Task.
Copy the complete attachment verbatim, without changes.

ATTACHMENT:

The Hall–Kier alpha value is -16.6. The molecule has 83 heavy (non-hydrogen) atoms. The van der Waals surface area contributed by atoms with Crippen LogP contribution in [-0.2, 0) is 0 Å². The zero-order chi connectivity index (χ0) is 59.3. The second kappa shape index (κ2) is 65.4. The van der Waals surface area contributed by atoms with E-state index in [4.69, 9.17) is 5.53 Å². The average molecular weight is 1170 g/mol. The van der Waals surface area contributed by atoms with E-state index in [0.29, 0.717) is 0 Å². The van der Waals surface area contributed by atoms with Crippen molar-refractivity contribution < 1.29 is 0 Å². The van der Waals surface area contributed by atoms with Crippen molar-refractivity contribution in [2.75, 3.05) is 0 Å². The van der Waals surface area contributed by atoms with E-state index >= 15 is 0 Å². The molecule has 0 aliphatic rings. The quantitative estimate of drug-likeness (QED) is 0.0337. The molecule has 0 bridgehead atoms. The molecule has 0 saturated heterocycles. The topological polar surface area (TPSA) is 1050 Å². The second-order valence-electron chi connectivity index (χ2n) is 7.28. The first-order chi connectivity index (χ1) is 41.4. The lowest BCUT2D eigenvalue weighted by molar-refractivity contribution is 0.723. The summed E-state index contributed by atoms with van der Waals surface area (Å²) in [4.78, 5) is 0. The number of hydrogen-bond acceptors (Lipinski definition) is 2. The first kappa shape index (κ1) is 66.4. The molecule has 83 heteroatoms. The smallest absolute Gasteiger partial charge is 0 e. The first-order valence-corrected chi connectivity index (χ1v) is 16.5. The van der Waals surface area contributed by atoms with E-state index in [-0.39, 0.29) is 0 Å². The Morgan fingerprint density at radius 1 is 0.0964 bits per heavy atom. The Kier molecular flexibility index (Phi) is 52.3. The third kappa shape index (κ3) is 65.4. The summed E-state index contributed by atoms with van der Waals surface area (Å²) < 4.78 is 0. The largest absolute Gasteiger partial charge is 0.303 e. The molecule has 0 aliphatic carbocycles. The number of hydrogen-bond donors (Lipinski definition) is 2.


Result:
The Hall–Kier alpha value is -16.6. The molecule has 83 heavy (non-hydrogen) atoms. The van der Waals surface area contributed by atoms with Crippen LogP contribution in [-0.2, 0) is 0 Å². The zero-order chi connectivity index (χ0) is 59.3. The second kappa shape index (κ2) is 65.4. The van der Waals surface area contributed by atoms with E-state index in [4.69, 9.17) is 5.53 Å². The average molecular weight is 1170 g/mol. The van der Waals surface area contributed by atoms with E-state index in [0.29, 0.717) is 0 Å². The van der Waals surface area contributed by atoms with Crippen molar-refractivity contribution < 1.29 is 0 Å². The van der Waals surface area contributed by atoms with Crippen molar-refractivity contribution in [2.75, 3.05) is 0 Å². The van der Waals surface area contributed by atoms with E-state index >= 15 is 0 Å². The molecule has 0 aliphatic rings. The quantitative estimate of drug-likeness (QED) is 0.0337. The molecule has 0 bridgehead atoms. The molecule has 0 saturated heterocycles. The topological polar surface area (TPSA) is 1050 Å². The second-order valence-electron chi connectivity index (χ2n) is 7.28. The first-order chi connectivity index (χ1) is 41.4. The lowest BCUT2D eigenvalue weighted by molar-refractivity contribution is 0.723. The summed E-state index contributed by atoms with van der Waals surface area (Å²) in [4.78, 5) is 0. The number of hydrogen-bond acceptors (Lipinski definition) is 2. The first kappa shape index (κ1) is 66.4. The molecule has 83 heteroatoms. The smallest absolute Gasteiger partial charge is 0 e. The first-order valence-corrected chi connectivity index (χ1v) is 16.5. The van der Waals surface area contributed by atoms with E-state index in [-0.39, 0.29) is 0 Å². The Morgan fingerprint density at radius 1 is 0.0964 bits per heavy atom. The Kier molecular flexibility index (Phi) is 52.3. The third kappa shape index (κ3) is 65.4. The summed E-state index contributed by atoms with van der Waals surface area (Å²) < 4.78 is 0. The largest absolute Gasteiger partial charge is 0.303 e. The molecule has 0 aliphatic carbocycles. The number of hydrogen-bond donors (Lipinski definition) is 2.